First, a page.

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Change is coming to City Hall

The transition must surely have begun.

City Council President Stephanie Rawlings-Blake must surely be preparing for a new title: Mayor of Baltimore.

The incumbent, Sheila Dixon, has been convicted of embezzlement. She ignores calls for her resignation. She’s a tough lady. She seems unlikely to leave short of a sentence — scheduled for Jan. 21 — that gives her no choice.

She and her lawyers have suggested they will appeal if mistrial motions are denied — which seems likely. Similar appeals were pushed aside throughout her trial.

Should that fail, her only hope may be to prevail in the appeal process, get a new trial and prevail there. Even then, she faces another trial, this one in March on charges of perjury.

Negotiations under way?

Who knows what negotiation may be under way out of public view. A common supposition holds that she will bargain to keep her pension, some $84,000 per year. Under the state constitution, she could lose the money along with the office. If she has any bargaining power, it lies in the pressure to end the city’s pain as soon as possible.

Some in the city feel for her. By virtually all accounts, she has served well as mayor. Few expected she would.

Skepticism lay in her willingness to send business to a relative. Her attitudes were reminiscent of Chicago’s late mayor Richard Daley, who, when caught doling out business to a son, asked, “If you can’t help your family, who can you help?”

Before the trial, it was thought she might survive an ill-considered personal relationship with a developer. Those aspects of the case were dropped — but not until the jury was treated to details of her relationship with someone who might have been after her vote in the City Council.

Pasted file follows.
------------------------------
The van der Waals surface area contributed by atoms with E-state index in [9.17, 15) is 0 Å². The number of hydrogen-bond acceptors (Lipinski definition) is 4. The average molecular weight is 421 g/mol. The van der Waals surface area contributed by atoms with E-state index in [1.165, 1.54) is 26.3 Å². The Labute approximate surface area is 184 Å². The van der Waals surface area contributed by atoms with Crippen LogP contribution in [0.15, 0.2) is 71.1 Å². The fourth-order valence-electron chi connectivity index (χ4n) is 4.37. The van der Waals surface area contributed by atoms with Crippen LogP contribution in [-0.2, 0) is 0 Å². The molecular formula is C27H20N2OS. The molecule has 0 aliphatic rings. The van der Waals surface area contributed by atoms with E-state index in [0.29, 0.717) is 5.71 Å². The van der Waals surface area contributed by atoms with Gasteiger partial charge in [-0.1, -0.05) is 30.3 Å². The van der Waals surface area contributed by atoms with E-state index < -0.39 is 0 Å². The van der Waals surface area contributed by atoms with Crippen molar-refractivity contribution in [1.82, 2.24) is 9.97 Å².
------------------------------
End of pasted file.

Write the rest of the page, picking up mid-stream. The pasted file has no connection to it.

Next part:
In the end, she was presented by the prosecutor as someone who had blithely robbed the poor, had denied children their Christmas and who asked for and then spent another developer’s largess. If image is everything in this hyper media world, our mayor has a difficult one to shake.

It’s powerful enough, perhaps, to make her pension even more difficult to secure. Will there be much sympathy for giving a substantial stipend to one who helped herself to alms for the poor? When then-Gov. Marvin Mandel was tried for political corruption in the 1970s, many assumed he would step aside until the charges were disposed of. A painful period of indecision seemed likely to end with his succumbing to pressure to step aside, as newspapers and others demanded. Instead, the demands probably delayed the governor’s action.

The moment did come, finally. Maryland was then governed for 17 months by acting Gov. Blair Lee III, who managed the affairs of state well, restoring a measure of pride. He had the dignified presence Maryland sorely needed then.

Lee may have had more time to get ready than Rawlings-Blake. And, he was an authority on government finance, a useful credential.

Light-speed opportunity

As a member of the city’s Board of Estimates, Ms. Rawlings-Blake has had considerable exposure to city business. That experience is good, but there’s nothing like having to make the decisions on your own.

There will be skepticism about her, if a change of command comes.  Some have mistaken her usually expressionless, even forbidding countenance, as an absence of energy and smarts. Those who have watched her as a candidate or have asked her for comment on various public issues testify to a great sense of humor.

In that and in other ways, no doubt, she is a reflection of her parents. Her father, the late Howard P. Rawlings, was one of Maryland’s most skilled and thoughtful government leaders, a man who was good with numbers and knew how to make them understandable. He was strong and skillful — and occasionally given to something like giddy laughter. Her mother, Dr. Nina Rawlings, was just as influential in her way.

If she is to be more than a mayor-in-waiting, Ms. Rawlings-Blake may be as much a champion of parenting as Mayor Dixon has been. The Rawlings family made sure the children knew what was expected of them — doing well in school, for example, going to college, signing up for various enrichment programs.

It was not until she took a philosophy course at Oberlin, she says, that she knew there was such a thing as free will.

She may not have known about light-speed opportunity in politics either. Now she does.

C. Fraser Smith is senior news analyst for WYPR-FM. His column appears weekly in The Daily Record. His e-mail address is